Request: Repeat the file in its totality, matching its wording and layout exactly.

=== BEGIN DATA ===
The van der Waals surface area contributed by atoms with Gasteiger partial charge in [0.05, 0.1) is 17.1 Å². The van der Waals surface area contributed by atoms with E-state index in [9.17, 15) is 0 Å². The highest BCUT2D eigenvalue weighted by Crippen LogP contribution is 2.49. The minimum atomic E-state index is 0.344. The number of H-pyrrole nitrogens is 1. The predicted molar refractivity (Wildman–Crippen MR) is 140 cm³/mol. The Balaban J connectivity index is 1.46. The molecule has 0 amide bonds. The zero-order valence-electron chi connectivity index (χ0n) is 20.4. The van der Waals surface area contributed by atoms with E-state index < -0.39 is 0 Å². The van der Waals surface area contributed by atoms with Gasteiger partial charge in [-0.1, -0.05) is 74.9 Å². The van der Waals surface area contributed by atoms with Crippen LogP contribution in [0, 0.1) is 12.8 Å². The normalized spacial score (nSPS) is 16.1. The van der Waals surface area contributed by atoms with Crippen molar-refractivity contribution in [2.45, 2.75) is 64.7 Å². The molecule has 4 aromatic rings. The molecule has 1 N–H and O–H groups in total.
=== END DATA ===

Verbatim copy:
The van der Waals surface area contributed by atoms with Gasteiger partial charge in [0.05, 0.1) is 17.1 Å². The van der Waals surface area contributed by atoms with E-state index in [9.17, 15) is 0 Å². The highest BCUT2D eigenvalue weighted by Crippen LogP contribution is 2.49. The minimum atomic E-state index is 0.344. The number of H-pyrrole nitrogens is 1. The predicted molar refractivity (Wildman–Crippen MR) is 140 cm³/mol. The Balaban J connectivity index is 1.46. The molecule has 0 amide bonds. The zero-order valence-electron chi connectivity index (χ0n) is 20.4. The van der Waals surface area contributed by atoms with E-state index < -0.39 is 0 Å². The van der Waals surface area contributed by atoms with Gasteiger partial charge in [-0.1, -0.05) is 74.9 Å². The van der Waals surface area contributed by atoms with Crippen LogP contribution in [0, 0.1) is 12.8 Å². The normalized spacial score (nSPS) is 16.1. The van der Waals surface area contributed by atoms with Crippen molar-refractivity contribution in [2.45, 2.75) is 64.7 Å². The molecule has 4 aromatic rings. The molecule has 1 N–H and O–H groups in total.